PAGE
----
His death due to illness in 2013 left the stage for Gen Malong, whose military might was also considered to be as strong as half of the SPLA itself. However, schism within the SPLA as well as growing international pressure over Malong’s suspected direct role in the 2013 civil war saw Kiir replace him.
The sacking of Gen Malong caused tension in the restive nation after he retreated with soldiers loyal to him to his home town of Aweil in Bahr el Ghazal. Kiir had to sue for peace with Malong, who agreed to return to the capital, only to be placed under house arrest.
Now the US says Gen Malong was responsible for actions or policies that threaten the peace, security, or stability of South Sudan. He is also accused of obstructing reconciliation and peace talks processes as well as obstruction of the activities of international peacekeeping, diplomatic, or humanitarian missions in South Sudan.
Malong’s alleged order for his troops to disarm and later attack Nuer soldiers was one of the incidents that is believed to have led to the start of the 2013 civil war in South Sudan.
“Malong’s actions in December 2013 reportedly led to the indiscriminate killing of many innocent civilians, with the Presidential Guard force killing civilians in and near Juba,” the statement says.
Shortly after the signing of the August 2015 peace agreement, Malong apparently approved an air assault by the SPLA on rebel positions in Upper Nile State, the US says, adding that Malong planned to undermine the peace deal by sending militarized river barges with tanks and heavy mortars to opposition positions and bait them into attacking SPLA troops.
It has been reported that Malong – knowingly countermanding orders from President Salva Kiir – ordered the July 10, 2016 tank, helicopter gunship, and infantry assaults on then-First Vice President Dr Riek Machar’s residence and the opposition’s “Jebel” base in Juba.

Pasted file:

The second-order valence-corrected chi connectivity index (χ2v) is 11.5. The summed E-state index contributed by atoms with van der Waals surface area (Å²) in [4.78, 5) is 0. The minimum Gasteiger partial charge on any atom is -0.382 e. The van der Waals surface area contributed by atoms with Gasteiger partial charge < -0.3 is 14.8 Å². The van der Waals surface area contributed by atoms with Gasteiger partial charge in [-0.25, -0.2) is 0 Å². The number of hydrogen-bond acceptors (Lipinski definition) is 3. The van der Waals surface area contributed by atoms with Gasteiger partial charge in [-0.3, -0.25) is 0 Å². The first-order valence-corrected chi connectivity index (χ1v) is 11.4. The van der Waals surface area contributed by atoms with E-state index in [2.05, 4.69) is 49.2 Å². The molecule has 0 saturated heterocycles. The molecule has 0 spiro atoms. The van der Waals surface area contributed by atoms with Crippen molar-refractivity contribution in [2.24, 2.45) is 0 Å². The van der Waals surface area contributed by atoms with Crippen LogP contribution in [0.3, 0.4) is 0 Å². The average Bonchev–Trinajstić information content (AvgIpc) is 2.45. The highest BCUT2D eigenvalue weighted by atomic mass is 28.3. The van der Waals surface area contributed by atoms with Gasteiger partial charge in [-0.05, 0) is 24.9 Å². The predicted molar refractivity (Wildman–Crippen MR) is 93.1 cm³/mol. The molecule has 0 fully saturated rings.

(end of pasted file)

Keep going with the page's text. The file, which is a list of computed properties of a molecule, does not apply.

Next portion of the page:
The US also says Malong was responsible for attempted efforts to kill Machar, and continued to press his commanders to capture Machar dead or alive.
Machar, who survived a brush with death in the Congo in 2016, is said to be under house arrest in South Africa where he had travelled for medical attention.
“In April 2017, Malong ordered the SPLA to clear all people from the area around Wau to include civilians, and continued to try to clear opposition forces from Wau and other areas around Wau. Malong reportedly did not discourage the killing of civilians by the SPLA troops, and persons suspected of hiding rebels were considered legitimate targets,” the US says.
The sanctions against the officials and former official comes as the world’s newest state continues to struggle amid financial strain. The government of South Sudan has not paid civil servants over the last five months and the continue, rich in oil resources, can only afford to ration fuel as part of austerity measures.
South Sudan remains a restive country amid growing disillusionment by the millions of its citizens who remain refugees despite the hope that the independence, in 2011, from Sudan after more than six decades of struggle dating back to the Anyanya militia days, had given the country.